Grazing land includes confined pastureland, rangeland and grassland where beef cattle, sheep and other ruminants typically spend their first six to nine months before being shipped to confined feedlots.
Through a unique digestive process called enteric fermentation, ruminant livestock constantly release substantial amounts of methane, a greenhouse gas 25 times more potent than carbon dioxide. The animals’ manure releases both methane and nitrous oxide, which has a warming potential 300 times greater than CO2.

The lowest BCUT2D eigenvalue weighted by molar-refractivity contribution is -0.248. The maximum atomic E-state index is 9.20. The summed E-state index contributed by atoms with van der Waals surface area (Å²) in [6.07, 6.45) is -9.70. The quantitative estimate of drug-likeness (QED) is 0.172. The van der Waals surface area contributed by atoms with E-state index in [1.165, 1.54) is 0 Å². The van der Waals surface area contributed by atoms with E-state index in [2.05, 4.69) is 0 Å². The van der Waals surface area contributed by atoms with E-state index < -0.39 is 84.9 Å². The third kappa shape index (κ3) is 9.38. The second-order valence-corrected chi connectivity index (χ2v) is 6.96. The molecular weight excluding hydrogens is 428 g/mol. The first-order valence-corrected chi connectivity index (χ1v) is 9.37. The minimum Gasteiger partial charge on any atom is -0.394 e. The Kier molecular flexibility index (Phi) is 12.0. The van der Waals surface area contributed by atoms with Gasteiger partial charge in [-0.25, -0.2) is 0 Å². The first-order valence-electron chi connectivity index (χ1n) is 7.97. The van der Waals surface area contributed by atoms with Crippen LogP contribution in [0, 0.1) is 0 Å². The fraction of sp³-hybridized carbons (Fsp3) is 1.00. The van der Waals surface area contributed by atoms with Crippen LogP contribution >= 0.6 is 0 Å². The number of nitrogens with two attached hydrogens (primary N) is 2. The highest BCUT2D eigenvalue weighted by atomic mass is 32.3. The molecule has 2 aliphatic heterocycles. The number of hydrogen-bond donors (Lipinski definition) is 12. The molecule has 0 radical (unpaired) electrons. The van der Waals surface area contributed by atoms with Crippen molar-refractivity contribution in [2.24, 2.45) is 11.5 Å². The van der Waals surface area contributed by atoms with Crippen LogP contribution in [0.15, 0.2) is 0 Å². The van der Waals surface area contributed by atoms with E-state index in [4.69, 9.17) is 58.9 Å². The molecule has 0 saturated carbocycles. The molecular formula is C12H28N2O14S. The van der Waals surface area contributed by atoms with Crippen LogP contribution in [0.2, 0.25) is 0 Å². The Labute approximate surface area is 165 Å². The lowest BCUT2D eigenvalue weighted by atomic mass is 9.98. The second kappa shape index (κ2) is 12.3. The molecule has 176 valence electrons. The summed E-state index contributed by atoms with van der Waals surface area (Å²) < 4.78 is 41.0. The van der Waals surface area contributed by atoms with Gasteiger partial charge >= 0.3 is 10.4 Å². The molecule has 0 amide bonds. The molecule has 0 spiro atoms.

Livestock manure and soil trampled near stream banks deposit sediment, nutrients and pathogens into waterways, contaminating drinking water and limiting recreational use. Roughly 48,000 miles of rivers and streams and 400,000 acres of lakes and reservoirs are currently fouled by grazing, according to the EPA.